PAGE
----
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Descripción de la editorial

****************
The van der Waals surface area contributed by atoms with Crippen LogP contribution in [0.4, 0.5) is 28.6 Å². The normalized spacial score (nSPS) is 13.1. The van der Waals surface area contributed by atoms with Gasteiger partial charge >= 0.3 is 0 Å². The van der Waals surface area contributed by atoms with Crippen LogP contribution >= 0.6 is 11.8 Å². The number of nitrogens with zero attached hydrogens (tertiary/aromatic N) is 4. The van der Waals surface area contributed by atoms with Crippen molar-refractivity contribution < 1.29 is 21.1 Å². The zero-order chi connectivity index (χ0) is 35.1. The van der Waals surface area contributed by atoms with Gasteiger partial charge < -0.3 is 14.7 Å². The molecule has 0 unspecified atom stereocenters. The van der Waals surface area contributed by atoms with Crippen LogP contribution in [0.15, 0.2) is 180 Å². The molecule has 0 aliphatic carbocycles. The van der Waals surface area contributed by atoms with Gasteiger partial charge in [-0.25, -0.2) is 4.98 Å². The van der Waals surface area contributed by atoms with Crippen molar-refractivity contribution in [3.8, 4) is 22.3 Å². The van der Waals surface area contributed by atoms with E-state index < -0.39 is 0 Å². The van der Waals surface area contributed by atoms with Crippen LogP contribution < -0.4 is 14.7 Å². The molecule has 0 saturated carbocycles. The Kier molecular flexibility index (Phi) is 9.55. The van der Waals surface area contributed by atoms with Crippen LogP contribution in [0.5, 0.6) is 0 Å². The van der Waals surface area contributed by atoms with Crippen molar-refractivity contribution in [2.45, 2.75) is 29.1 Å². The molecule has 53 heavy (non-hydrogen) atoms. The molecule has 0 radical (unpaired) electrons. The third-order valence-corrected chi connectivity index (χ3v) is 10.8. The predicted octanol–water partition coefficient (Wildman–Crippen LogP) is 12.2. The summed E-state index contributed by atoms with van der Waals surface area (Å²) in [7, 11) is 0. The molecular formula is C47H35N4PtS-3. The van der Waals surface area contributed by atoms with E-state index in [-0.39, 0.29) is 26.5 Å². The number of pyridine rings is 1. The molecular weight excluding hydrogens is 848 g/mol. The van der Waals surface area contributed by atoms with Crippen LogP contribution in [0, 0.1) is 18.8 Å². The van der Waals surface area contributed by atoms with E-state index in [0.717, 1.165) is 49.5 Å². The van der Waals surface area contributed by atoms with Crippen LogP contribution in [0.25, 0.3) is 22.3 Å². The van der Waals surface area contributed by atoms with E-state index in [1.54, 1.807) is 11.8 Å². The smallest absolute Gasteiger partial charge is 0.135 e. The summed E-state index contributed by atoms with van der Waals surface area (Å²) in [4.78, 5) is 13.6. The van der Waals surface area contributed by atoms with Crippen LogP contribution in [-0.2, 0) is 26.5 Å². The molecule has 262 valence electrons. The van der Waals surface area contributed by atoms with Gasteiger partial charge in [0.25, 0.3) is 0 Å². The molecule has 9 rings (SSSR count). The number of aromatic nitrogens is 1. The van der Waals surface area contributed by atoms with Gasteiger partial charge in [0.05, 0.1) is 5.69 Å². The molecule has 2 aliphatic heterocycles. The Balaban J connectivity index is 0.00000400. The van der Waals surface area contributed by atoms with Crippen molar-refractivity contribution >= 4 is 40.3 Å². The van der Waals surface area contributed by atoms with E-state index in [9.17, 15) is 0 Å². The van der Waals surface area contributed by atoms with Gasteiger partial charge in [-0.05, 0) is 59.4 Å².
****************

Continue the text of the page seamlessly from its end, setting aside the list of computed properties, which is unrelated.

Social justice is a central social work value (NASW, 2000). Although no single, agreed-on conceptualization of social justice exists (Sterba, 1999), the construct has been associated with a wide variety of populations and perspectives. For instance, the intersection between social justice and race, gender, age, disability, sexual orientation, and class has been widely discussed (Thompson, 2002). More recently, the literature has featured examinations of social justice and international adoptions (Hollingsworth, 2003), probation services (Smith & Vanstone, 2002), Tibetan immigrants (Nassar, 2002), mental health (Sheppard, 2002), late-fife care (Johnson, 2002), marginalized South Asian children (O'Kane, 2002), and education for undocumented families (Belanger, 2001). Largely absent from the social work literature on social justice, however, has been any similar discussion of religion. An examination of Social Work Abstracts using the keywords "religion" or "spirituality" and "social justice" revealed no articles designed to equip social workers to challenge social injustice in the area of religion, a finding consistent with studies indicating that most social workers have received little, if any, content on religion and spirituality during their graduate educations (Canda & Furman, 1999; Murdock, 2004).